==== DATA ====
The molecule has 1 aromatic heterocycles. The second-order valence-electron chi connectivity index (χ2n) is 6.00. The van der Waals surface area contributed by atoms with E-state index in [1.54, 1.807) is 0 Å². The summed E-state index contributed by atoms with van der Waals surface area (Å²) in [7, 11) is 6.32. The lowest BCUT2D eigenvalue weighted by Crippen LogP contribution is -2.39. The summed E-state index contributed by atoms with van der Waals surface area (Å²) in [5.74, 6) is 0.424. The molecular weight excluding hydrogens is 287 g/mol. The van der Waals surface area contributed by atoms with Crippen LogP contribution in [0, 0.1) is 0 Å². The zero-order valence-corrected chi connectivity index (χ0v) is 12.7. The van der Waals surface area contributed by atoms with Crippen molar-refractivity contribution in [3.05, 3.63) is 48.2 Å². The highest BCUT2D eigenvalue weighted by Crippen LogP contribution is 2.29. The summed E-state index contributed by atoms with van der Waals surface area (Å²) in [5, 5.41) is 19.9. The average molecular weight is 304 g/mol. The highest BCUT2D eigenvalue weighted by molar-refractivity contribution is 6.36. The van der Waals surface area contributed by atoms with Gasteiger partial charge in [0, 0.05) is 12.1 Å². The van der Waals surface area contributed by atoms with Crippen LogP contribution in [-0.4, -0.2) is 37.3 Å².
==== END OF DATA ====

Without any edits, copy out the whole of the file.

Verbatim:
The molecule has 1 aromatic heterocycles. The second-order valence-electron chi connectivity index (χ2n) is 6.00. The van der Waals surface area contributed by atoms with E-state index in [1.54, 1.807) is 0 Å². The summed E-state index contributed by atoms with van der Waals surface area (Å²) in [7, 11) is 6.32. The lowest BCUT2D eigenvalue weighted by Crippen LogP contribution is -2.39. The summed E-state index contributed by atoms with van der Waals surface area (Å²) in [5.74, 6) is 0.424. The molecular weight excluding hydrogens is 287 g/mol. The van der Waals surface area contributed by atoms with Crippen LogP contribution in [0, 0.1) is 0 Å². The zero-order valence-corrected chi connectivity index (χ0v) is 12.7. The van der Waals surface area contributed by atoms with Crippen molar-refractivity contribution in [3.05, 3.63) is 48.2 Å². The highest BCUT2D eigenvalue weighted by Crippen LogP contribution is 2.29. The summed E-state index contributed by atoms with van der Waals surface area (Å²) in [5, 5.41) is 19.9. The average molecular weight is 304 g/mol. The highest BCUT2D eigenvalue weighted by molar-refractivity contribution is 6.36. The van der Waals surface area contributed by atoms with Gasteiger partial charge in [0, 0.05) is 12.1 Å². The van der Waals surface area contributed by atoms with Crippen LogP contribution in [-0.4, -0.2) is 37.3 Å².